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My MRI shows I have a damaged disc at L5/S1. I am disappointed that I can never play basketball, golf and go for a run ever again. A neurosurgeon says he can perform a fusion. Is there anything else I can do?

24-year-old athlete with disabling low back pain

Low back pain (LBP) is the leading cause of disability in the world affecting both the general population and athletes alike. In this chapter we outline a contemporary, multidimensional understanding of LBP and detail a clinical perspective of assessing and managing the disorder.

The anatomy of the low back is shown in Figure 29.1.

Figure 29.1

Anatomy of the low back (a) Surface anatomy (b) Muscles of the lower back from behind (c) The intervertebral segment (d) The three-joint complex consisting of the intervertebral disc and the two zygapophyseal (facet) joints (e) Segmental motion: (i) flexion/extension (sagittal plane motion); (ii) torsion (transverse plane motion); (iii) side bending (frontal plane motion) showing compressive and torsional forces


Back pain affects up to 85% of the population at some time in their lives. LBP is rarely reported before the age of 10; however, during adolescence there is a rapid increase in the reporting of LBP reaching near-adult rates (lifetime prevalence of 70%) at the age of 17 years. While the majority (70–80%) improve from an acute episode over a 3-month period irrespective of treatment, between 50–80% will have at least one recurrent episode. However, for up to 20–30%, LBP can become persistent and disabling, limiting sporting activity, physical functioning and impacting on a person’s quality of life.1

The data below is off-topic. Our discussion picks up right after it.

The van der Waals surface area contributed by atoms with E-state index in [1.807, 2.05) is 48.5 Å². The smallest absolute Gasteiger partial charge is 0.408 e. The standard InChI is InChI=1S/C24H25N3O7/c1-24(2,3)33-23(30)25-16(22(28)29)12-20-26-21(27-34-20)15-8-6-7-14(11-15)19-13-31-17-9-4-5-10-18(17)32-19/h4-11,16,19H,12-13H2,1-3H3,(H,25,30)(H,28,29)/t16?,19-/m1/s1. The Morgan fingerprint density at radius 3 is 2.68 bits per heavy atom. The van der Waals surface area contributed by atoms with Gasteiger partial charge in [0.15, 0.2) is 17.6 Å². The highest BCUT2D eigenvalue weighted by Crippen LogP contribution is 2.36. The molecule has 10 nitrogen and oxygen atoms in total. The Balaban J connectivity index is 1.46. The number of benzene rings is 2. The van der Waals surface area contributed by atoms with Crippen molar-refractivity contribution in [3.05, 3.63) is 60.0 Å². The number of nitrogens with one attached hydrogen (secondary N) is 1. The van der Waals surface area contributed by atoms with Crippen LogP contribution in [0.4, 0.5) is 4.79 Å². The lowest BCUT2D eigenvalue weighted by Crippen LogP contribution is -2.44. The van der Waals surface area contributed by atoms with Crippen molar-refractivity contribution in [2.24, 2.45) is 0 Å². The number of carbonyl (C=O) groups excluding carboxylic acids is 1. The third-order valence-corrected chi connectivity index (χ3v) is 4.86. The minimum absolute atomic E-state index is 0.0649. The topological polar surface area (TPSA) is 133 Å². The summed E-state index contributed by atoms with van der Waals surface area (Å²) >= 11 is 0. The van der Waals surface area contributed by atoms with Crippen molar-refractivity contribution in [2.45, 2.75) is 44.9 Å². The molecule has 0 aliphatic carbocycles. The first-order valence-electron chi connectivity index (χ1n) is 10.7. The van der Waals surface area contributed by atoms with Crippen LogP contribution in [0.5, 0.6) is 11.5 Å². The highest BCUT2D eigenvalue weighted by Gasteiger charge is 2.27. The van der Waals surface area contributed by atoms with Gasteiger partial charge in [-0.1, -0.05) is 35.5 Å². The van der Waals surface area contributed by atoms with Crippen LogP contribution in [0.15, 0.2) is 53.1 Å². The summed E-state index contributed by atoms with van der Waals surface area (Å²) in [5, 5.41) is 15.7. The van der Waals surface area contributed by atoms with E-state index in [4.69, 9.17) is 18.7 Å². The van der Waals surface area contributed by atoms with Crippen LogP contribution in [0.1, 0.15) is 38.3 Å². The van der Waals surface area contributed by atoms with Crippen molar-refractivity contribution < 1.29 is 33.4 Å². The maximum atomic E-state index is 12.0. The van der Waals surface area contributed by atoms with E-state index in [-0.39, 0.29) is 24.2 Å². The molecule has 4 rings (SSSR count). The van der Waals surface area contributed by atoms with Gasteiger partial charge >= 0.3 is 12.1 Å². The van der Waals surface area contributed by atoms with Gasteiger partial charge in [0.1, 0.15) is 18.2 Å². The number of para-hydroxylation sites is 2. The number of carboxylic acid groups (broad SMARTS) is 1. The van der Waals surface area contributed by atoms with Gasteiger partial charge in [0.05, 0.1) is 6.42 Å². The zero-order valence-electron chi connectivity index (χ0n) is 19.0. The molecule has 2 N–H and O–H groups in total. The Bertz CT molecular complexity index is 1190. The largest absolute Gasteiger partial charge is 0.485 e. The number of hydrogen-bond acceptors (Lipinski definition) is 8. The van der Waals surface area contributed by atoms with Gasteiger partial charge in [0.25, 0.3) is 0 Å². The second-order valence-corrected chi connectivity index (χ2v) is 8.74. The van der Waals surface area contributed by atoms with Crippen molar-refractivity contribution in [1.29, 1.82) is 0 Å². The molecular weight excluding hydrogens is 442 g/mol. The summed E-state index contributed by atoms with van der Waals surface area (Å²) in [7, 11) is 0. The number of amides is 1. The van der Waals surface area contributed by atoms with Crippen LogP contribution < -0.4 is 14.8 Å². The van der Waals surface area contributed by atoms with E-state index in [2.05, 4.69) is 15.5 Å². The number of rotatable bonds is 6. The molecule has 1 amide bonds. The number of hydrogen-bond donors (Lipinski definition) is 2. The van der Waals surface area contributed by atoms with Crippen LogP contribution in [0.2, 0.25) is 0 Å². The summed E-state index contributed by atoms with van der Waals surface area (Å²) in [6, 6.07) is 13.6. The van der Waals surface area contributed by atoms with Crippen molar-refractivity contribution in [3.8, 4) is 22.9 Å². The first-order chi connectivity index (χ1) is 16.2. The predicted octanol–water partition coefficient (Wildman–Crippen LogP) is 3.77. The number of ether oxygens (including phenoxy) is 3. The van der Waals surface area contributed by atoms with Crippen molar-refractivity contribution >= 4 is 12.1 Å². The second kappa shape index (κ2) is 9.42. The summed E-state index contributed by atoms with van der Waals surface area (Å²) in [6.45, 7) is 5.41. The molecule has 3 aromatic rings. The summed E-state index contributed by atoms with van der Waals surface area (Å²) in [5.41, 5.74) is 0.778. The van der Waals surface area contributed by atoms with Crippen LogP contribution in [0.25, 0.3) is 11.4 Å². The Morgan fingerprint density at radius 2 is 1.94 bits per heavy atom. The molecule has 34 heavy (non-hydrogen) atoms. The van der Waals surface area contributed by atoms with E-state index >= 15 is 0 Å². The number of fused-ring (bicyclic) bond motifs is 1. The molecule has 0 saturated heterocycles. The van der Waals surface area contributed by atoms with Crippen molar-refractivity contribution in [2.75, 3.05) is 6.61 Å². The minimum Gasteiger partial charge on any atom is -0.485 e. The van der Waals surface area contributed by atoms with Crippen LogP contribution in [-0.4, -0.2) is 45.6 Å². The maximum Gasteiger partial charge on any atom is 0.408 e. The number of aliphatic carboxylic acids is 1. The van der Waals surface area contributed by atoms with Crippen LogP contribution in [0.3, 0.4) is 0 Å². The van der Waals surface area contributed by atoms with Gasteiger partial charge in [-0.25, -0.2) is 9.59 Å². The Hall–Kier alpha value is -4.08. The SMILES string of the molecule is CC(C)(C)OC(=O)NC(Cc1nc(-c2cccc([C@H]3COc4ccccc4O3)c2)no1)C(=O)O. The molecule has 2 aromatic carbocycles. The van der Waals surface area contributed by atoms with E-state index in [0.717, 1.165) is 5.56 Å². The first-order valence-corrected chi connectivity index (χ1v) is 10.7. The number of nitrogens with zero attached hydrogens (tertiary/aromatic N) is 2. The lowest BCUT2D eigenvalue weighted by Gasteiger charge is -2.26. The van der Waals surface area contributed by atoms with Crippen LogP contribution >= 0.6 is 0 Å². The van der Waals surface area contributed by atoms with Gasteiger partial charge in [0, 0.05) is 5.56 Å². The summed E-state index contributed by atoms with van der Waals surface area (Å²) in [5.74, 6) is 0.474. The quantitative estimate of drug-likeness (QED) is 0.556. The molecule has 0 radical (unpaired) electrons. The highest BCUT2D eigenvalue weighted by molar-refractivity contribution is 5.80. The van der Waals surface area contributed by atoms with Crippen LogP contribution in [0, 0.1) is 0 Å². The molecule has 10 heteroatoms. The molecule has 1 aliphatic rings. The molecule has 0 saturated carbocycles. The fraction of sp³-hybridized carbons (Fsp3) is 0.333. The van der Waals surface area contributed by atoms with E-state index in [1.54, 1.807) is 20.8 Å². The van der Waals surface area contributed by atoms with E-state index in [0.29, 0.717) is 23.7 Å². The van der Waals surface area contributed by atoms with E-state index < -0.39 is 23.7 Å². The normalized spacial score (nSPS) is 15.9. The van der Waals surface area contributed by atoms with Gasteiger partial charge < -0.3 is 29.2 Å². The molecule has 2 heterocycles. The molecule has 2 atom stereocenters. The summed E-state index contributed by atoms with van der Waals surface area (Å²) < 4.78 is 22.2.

LBP is the most common cause of disability in those under the age of 45, and the most expensive healthcare problem in those between the ages of 20 and 50. Back problems account for a significant percentage (25% in the United States) of workers’ compensation claims. LBP is also a common cause of lost time from sport. Of great concern is that in spite of enormous financial resources being spent on radiological imaging, treatments and medicating for LBP, the chronicity and disability rates are increasing.2 The estimated annual cost of LBP in the United States, for example, is over US$40 billion.

The multidimensional nature of low back pain

Once serious and specific pathology has been excluded, LBP in an athlete is frequently considered to be caused by an injury to the spine’s structures. This is in spite of the fact that a clear mechanism of injury or even biomechanical strain often cannot be identified. Consequently, clinicians often reinforce the belief to the athlete that LBP is due to tissue damage, with treatments being directed at treating spinal structures.

In contrast, contemporary evidence supports the ...

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